Ian Clarkin: Prospect Profile for New York Yankees' 1st-Round Pick

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Ian Clarkin: Prospect Profile for New York Yankees' 1st-Round Pick
Image courtesy of Madison HS

Player: Ian Clarkin

Drafted by: New York Yankees (No. 33 Overall)

Position: LHP

DOB: 2/14/1995 (Age: 18)

Height/Weight: 6'2"/190 lbs

Bats/Throws: L/L

School: Madison HS (San Diego, Calif.)

College Commitment: San Diego

 

Background

A showcase standout last summer, Ian Clarkin has been steady this season and planted himself firmly among the top prep pitchers in the class. 

Clarkin is committed to San Diego—part of a very strong recruiting class for that school. Hopefully he never steps foot on campus, because his ability to flash three above-average-or-better pitches and success in high-profile events like the 18U World Championships make him a very appealing high-ceiling option. Also performed well at the WWBA event last year. 

 

Full Scouting Report

Note: Numerical scores are on the conventional 80-point scouting scale, with the current score first and projected score second.

Body/Mechanics: 

Lot of moving parts in delivery, starts by moving back with a high leg kick, brings hands up high around his head before moving toward the plate; good extension out front; big stride toward the plate; release point tends to change from pitch to pitch, though not an uncommon trait in high school arms; clean arm action and ability to release ball late helps velocity play up.  

 

Fastball: 50/60

Command of pitch is below-average at present, but will flash at least average in spots; extension out front helps above-average velocity play better; due to inconsistent command and release point, pitch doesn't have much movement presently; high three-quarters arm slot allows pitch to stay down in the zone, but needs to stay on top of it more consistently; sits 90-92 right now with ability to add another one-two miles at peak.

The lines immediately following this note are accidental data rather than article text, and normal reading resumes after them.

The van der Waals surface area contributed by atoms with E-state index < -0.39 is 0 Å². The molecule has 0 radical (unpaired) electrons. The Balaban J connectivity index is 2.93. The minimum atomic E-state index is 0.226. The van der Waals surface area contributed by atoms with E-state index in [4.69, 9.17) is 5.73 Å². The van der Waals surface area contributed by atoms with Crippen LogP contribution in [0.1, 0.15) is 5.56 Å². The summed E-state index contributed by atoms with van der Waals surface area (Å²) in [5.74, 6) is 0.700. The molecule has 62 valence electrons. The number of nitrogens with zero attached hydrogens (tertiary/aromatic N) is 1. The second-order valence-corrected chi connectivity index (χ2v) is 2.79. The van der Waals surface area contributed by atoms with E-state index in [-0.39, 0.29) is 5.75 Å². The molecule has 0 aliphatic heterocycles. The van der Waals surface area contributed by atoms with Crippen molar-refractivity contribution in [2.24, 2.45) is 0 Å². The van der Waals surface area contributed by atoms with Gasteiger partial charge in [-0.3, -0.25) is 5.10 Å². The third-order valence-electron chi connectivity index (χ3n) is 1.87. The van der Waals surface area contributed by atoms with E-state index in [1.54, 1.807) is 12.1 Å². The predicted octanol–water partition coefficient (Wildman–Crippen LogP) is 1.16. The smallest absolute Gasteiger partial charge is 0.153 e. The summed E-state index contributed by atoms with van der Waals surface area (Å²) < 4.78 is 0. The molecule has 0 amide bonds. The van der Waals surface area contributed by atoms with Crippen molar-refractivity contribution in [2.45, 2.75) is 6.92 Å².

Courtesy of Bullpen Banter

Curveball: 45/60

Breaking ball has hard, late bite that will be a plus pitch when he gains more experience and learns to command it in and around the zone; 12-6 shape on pitch with depth that can buckle knees; doesn't always finish well out front, leading to pitch bouncing in front of the plate; future projection suggests an easy plus offering that will miss bats.  

 

Changeup: 40/50

Doesn't often trust the changeup in game situations; will have to develop consistent control of the pitch and use it against right-handed hitters; will occasionally show flashes of being an average offering; above-average movement on the pitch; arm speed is terrific; as long as it becomes a reliable third offering, his ceiling will increase. 

 

Control: 40/55

Flashes of above-average control presently, but it comes and goes too often; big delivery causes him to lose some release point; shows better control of the fastball than any other pitch; off-speed stuff lags well behind the heater; projection is for above-average control, though there will be a struggle early as he gains experience. 

 

Command: 35/50

Everything starts with fastball command, which is below-average on the whole; while he repeats delivery well, struggles with arm location upon release of the ball, leading to it leaking back over the fat part of the plate when trying to come inside; changeup and curveball are successful right now because of movement, but command in and around zone is the biggest key to determining what his ultimate role will be.

 

MLB Player Comparison: Mark Mulder

 

Projection: No. 2 starter in first-division rotation. Likely winds up closer to a No. 3, but potential suggests a little more. 

 

MLB ETA: 2018

 

Chances of Signing: 70%

Clarkin is a bit of a wild card right now. There was a time when he looked like a sure-fire top-20 pick and was going to command a good signing bonus to forgo his college scholarship. A somewhat erratic spring, highlighted by some command problems, dropped his stock a bit. 

That said, Clarkin is obviously still regarded highly. It will be interesting to see what kind of bonus he wants, especially considering how the regulations for signing draftees has changed. It is still hard to see any high draft pick passing on the chance to get into pro ball early, but it does happen. 

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